Teen Facebook Parties Getting More Chaotic

As a popular online social network, Facebook is quite useful for spreading the word on things like political causes, and events. Need a few friends of friends to show up at your party? Post the event on Facebook, and all those friends of friends are likely to see the event. I can’t tell you how many event planners befriend hundreds of Facebook users in a particular geographic area, for the sole purpose of promoting a weekend party.

So I can’t say that I’m surprised to see that a party promoted on Facebook ended in chaos, as the event was spread to a great deal of users that are all somehow connected on the social network. The Telegraph reports of a private school teenager’s party, which ended in ruin at the Baba Foundation community center in south London last week. The party got out of hand when far more than the expected number of teenagers arrived at the party. But things took a turn for the worst when the teens got out of hand.

About 30 teens tried to force their way into the center, and another 30 had shown up before the night was over. The rowdy teens reportedly began throwing food and soft drinks, and even threw glass bottles from inside the community center once the police showed up. Daniel Sisilu, the owner of the community center, seems to be quite regretful of the disturbance this party imposed onto the community, and apparently feels as though he’s been taken advantage of for agreeing to allow the teen to throw the party. As the daughter of a family friend, Sisilu didn’t see any initial problems in allowing his venue to be the location for a teen’s party.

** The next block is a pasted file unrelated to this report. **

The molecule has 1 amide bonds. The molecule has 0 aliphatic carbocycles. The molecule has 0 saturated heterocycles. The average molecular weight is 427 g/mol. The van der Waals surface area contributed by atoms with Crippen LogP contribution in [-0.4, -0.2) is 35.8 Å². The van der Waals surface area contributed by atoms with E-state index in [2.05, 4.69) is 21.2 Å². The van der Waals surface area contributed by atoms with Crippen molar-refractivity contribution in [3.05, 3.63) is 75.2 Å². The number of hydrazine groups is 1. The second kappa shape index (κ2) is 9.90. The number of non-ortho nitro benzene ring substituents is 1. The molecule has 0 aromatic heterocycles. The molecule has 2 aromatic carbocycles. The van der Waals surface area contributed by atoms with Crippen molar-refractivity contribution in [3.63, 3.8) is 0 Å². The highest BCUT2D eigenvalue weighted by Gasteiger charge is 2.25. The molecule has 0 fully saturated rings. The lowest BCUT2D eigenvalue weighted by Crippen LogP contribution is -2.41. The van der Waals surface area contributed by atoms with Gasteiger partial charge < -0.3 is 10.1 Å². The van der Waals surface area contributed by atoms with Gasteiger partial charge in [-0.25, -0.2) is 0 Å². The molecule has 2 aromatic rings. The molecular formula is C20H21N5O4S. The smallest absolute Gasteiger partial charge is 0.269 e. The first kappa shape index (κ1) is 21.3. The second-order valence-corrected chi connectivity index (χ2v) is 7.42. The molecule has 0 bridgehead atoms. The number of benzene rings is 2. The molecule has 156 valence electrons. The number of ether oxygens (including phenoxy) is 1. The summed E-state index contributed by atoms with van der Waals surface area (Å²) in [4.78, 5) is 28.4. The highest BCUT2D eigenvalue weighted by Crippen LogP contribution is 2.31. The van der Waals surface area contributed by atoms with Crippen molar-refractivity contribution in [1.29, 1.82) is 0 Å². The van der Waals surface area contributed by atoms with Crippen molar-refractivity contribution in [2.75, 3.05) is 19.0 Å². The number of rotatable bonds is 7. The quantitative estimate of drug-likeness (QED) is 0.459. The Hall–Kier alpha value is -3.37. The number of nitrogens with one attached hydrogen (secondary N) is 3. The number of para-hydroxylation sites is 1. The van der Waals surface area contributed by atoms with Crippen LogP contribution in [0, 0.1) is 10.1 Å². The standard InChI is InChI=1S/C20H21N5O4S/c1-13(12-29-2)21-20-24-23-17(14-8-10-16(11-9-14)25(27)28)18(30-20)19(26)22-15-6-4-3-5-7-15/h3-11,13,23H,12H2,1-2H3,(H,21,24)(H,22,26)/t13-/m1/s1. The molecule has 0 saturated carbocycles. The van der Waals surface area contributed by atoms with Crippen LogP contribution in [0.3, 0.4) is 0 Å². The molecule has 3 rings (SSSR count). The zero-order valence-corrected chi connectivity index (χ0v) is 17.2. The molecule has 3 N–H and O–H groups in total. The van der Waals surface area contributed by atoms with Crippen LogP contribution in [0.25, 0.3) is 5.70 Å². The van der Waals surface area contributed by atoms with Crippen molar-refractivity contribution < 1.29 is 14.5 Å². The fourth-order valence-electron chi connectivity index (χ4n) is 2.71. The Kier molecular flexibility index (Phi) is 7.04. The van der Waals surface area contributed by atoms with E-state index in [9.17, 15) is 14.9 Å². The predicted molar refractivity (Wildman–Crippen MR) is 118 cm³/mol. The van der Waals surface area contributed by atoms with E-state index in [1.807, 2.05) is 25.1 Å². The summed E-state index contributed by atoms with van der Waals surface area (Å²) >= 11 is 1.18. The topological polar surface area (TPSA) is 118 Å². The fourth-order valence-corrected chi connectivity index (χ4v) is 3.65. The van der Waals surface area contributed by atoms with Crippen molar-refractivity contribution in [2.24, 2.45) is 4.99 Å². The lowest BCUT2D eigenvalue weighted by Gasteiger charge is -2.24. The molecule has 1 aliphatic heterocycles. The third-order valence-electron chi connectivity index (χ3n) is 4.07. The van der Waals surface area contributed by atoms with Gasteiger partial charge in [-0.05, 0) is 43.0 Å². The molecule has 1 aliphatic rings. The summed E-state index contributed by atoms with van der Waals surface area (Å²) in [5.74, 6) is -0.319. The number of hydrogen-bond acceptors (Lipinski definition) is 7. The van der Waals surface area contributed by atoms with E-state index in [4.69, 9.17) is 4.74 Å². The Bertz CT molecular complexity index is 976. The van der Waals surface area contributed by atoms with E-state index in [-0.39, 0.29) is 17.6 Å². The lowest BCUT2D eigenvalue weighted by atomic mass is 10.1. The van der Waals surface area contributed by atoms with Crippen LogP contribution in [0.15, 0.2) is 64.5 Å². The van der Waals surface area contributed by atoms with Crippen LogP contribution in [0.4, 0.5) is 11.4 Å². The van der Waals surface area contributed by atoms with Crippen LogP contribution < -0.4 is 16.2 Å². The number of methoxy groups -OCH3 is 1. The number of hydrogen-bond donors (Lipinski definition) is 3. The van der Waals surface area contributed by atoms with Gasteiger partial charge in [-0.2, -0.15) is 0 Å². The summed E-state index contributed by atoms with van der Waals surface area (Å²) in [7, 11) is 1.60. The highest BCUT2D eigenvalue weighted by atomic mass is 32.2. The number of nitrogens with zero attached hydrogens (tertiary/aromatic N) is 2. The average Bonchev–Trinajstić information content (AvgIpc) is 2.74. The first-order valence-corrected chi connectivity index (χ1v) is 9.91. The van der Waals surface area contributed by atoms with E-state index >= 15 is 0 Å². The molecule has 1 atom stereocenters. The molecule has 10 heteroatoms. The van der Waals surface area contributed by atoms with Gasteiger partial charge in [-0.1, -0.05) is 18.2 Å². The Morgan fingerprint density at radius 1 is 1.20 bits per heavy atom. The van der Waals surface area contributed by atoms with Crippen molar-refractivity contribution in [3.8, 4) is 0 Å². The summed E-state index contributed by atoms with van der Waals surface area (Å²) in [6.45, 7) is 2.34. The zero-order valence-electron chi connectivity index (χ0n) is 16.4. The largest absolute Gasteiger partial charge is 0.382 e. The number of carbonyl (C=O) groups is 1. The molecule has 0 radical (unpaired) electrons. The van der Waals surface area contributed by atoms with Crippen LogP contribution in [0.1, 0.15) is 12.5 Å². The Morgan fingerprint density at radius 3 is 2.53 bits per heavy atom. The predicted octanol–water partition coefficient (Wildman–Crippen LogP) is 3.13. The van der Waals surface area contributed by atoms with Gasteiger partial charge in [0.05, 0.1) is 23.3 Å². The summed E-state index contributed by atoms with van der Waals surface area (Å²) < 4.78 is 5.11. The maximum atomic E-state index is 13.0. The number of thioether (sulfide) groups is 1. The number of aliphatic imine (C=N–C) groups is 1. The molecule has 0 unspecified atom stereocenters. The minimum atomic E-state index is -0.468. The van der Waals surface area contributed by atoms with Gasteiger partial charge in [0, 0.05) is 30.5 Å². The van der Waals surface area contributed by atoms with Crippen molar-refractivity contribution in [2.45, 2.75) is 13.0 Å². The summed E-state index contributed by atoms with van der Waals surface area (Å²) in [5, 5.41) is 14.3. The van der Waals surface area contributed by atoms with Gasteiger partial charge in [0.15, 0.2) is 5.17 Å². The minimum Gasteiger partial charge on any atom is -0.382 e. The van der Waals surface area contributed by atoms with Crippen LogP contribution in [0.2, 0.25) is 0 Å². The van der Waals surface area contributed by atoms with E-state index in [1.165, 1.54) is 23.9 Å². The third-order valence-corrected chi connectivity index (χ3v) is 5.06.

The concerning thing about this particular situation is that it is progressively worse than similar situations we’ve seen earlier this year. Just a couple of weeks ago, a teen threw a house party while her parents were out of town, and because the event was posted on Facebook, it gained a lot more attention (and attendees) than initially planned for. And while these ruined parties aren’t the responsibility of Facebook, it does call unwanted attention to the social utility of such a network, which can be used irresponsibly by its members.

The silver lining in all of this? Facebook already has the privacy settings instituted in its network, so that this situation could have been avoided in the first place. If you want a select 50 people to see your party invitation, make the event private and share it with only those 50 people. Got it, kids? Try not to give the grown folks reason to use social networking against you…

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